Evidence dealing directly with the IHH has focused almost exclusively on testimony given by French counterterrorism magistrate Jean-Louis Bruguière during the 2001 trial of Ahmed Ressam, who was convicted of planning an attack on Los Angeles’ international airport as part of the “millennium plot.” Bruguière, the first judge appointed to head French counterterrorism efforts, said in his testimony: “The IHH is an NGO, but it was kind of a type of cover-up.” He claimed that the IHH helped jihadist terror groups obtain forged documents, recruit terrorists and smuggle weapons.
But in a June 2 interview with the Associated Press, Bruguière, who retired in 2007, could not say whether the IHH was still tied to terror organizations.
“They’d have a hard time designating IHH as an FTO,” said Jonathan Schanzer, a former Treasury Department intelligence analyst who dealt with combating terror funding, referring to the State Department. In an interview with the Forward, he said, “Such a designation would not get approved without a fight.” Schanzer, currently vice president of the neoconservative-oriented Foundation for Defense of Democracies, explained that the State Department terror list is comprised of the “best-known terror organizations” and requires evidence of direct involvement in terror. However, including the IHH on the lesser-known Treasury Department list could be “more suited,” according to Schanzer, and no less effective.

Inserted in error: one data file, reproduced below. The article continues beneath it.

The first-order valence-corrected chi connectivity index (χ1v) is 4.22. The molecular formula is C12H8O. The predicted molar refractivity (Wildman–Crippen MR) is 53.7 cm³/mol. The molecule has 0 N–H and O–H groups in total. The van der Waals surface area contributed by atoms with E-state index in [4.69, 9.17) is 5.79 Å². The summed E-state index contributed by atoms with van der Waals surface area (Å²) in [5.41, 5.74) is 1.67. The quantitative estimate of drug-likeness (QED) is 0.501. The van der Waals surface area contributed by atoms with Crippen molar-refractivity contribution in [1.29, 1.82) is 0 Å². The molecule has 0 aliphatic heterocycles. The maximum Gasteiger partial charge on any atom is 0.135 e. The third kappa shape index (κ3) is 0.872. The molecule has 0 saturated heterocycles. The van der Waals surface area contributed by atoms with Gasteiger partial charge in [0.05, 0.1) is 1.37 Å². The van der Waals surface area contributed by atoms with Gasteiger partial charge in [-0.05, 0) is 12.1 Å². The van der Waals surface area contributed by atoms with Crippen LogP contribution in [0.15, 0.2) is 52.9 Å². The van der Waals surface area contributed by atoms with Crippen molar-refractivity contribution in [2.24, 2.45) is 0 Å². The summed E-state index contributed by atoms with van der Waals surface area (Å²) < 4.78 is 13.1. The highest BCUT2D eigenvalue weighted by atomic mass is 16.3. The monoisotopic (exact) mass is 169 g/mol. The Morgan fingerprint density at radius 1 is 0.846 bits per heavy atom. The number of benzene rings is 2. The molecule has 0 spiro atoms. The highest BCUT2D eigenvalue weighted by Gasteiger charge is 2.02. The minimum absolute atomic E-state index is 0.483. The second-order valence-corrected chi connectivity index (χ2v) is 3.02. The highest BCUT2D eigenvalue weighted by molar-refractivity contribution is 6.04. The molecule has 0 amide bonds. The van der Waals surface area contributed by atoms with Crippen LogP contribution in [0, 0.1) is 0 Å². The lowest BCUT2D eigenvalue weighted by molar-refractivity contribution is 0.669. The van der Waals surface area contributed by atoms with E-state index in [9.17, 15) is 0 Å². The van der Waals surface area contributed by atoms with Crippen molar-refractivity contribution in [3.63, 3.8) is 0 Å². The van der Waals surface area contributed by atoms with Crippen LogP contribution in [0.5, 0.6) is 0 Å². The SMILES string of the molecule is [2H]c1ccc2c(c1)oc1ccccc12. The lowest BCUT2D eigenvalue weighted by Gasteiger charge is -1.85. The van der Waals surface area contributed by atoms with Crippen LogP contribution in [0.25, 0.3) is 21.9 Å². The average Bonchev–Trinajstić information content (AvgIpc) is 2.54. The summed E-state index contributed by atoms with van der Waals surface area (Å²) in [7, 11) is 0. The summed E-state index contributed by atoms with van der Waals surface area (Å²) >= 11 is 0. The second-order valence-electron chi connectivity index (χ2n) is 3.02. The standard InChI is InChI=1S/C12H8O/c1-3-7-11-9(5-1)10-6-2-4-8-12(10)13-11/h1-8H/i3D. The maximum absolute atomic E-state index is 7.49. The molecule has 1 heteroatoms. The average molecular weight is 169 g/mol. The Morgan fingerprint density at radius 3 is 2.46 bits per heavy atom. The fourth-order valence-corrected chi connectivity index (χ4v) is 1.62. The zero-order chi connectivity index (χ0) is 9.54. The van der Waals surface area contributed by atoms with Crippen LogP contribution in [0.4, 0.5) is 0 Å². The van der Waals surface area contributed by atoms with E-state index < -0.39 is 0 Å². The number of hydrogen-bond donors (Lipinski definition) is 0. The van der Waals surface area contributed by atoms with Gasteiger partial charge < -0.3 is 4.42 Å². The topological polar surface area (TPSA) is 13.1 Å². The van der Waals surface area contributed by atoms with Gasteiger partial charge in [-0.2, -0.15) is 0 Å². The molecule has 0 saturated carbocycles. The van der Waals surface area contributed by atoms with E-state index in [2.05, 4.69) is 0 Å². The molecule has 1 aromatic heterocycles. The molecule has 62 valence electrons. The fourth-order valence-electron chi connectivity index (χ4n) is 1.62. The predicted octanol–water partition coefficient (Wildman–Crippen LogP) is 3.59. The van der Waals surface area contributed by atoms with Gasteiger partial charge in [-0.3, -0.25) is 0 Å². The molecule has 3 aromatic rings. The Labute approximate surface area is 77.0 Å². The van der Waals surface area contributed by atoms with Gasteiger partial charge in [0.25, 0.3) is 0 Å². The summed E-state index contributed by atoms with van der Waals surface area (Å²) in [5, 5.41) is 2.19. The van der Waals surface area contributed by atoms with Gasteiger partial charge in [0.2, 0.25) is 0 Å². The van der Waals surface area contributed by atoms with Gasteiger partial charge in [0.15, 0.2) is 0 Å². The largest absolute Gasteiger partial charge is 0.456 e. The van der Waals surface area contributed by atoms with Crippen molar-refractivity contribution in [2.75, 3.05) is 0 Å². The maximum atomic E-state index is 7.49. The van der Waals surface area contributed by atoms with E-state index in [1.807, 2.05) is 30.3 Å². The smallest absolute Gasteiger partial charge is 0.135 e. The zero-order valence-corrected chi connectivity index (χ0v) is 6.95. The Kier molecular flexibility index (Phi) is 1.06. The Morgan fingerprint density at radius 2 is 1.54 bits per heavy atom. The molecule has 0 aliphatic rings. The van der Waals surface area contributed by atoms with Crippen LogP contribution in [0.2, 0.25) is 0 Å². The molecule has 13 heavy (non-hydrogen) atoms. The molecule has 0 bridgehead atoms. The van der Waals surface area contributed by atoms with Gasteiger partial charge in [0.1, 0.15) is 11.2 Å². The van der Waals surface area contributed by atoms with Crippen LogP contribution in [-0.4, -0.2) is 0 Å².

Like the State Department list of terrorist groups, the Treasury Department’s list of Specially Designated Global Terrorists includes groups and individuals judged to be involved directly in terror. But it sets a lower threshold by also including groups that “assist in, sponsor, or provide financial, material, or technological support for, or financial or other services” to support terrorism. The Treasury Department’s sanctions against such groups are limited to freezing their assets and blocking their bank accounts. Still, once a group gets included on either list, financial institutions around the world often refuse to deal with it.
Contact Nathan Guttman at Guttman@forward.com